Something’s brewing: Could this six-pack save our marine life?

Something’s brewing: Could this six-pack save our marine life?

James Williams is a surfer and a beer brewer who is aiming to make a difference to the environment - one beer at a time. 

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Supplied, Beautiful News

Our oceans are meant to home spectacular sea creatures. Instead, they harbour flowing piles of trash. As a surfer, James Williams has seen rubbish in the waters of almost every country he’s been to. “I found it disgusting to be paddling around surrounded by plastic,” he says. “I can’t imagine living in it.” But this is the reality for marine life – the result of human activity and consumption. And it isn’t the doing of just one person or group. Surrounded by the shocking state of the seas, Williams began evaluating his own contribution to the problem.

Williams brews beer, a product usually sold in cans and encased in plastic. If not disposed of correctly, the plastic components land in the ocean where it’s ingested by seabirds and turtles. “I saw the harm that plastic rings around beers were causing and I wanted to start there,” Williams says. Research led him to an international company that make biodegradable holders for six-packs. By bringing them to South Africa, Williams is working to decrease the amount of waste close to home. The holders disintegrate in a few weeks if left in the open – a drastic improvement from ordinary plastic which takes 200 years to decompose at sea. Made with byproducts of the beer-making process, the Environmental Six-Pack Rings (E6PR) give the term drinking like a fish a whole new meaning. “Not only does the holder decompose, but it also provides a source of food for the fish if it does land in the ocean,” Williams says.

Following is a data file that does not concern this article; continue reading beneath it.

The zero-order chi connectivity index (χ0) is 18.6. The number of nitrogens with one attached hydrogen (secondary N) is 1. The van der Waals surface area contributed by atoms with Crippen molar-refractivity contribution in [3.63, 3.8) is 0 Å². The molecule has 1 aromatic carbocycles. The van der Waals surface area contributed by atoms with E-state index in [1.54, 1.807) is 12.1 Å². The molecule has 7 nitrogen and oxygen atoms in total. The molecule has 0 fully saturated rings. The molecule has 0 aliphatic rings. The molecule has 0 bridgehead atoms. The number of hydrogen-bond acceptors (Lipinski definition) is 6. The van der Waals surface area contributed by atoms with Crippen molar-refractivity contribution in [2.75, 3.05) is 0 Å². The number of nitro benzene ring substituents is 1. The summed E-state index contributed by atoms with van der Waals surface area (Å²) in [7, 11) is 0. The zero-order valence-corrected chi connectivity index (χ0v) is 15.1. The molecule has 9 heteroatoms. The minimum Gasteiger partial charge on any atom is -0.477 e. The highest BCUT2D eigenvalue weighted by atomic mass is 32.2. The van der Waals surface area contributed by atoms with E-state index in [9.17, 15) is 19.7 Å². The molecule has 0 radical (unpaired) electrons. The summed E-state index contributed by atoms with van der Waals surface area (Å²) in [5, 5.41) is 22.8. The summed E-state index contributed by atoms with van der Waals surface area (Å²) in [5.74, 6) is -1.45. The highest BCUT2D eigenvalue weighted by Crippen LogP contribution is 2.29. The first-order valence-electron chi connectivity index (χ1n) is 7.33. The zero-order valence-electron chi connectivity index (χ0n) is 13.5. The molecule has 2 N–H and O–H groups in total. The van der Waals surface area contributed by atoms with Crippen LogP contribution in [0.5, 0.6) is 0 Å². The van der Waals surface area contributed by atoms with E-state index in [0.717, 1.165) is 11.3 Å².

With this innovative alternative, the Rosebank Brewing Company is the first brewery in South Africa to use eco-friendly packaging. By implementing changes at a commercial level, more people are inadvertently making a difference. “You are by default helping others to recycle,” Williams says. Compared to the millions of tonnes of waste that pollute our seas, this may seem like just a drop in the ocean. But it takes one small action to have a ripple effect. “Environmental change starts on our shores,” Williams says.

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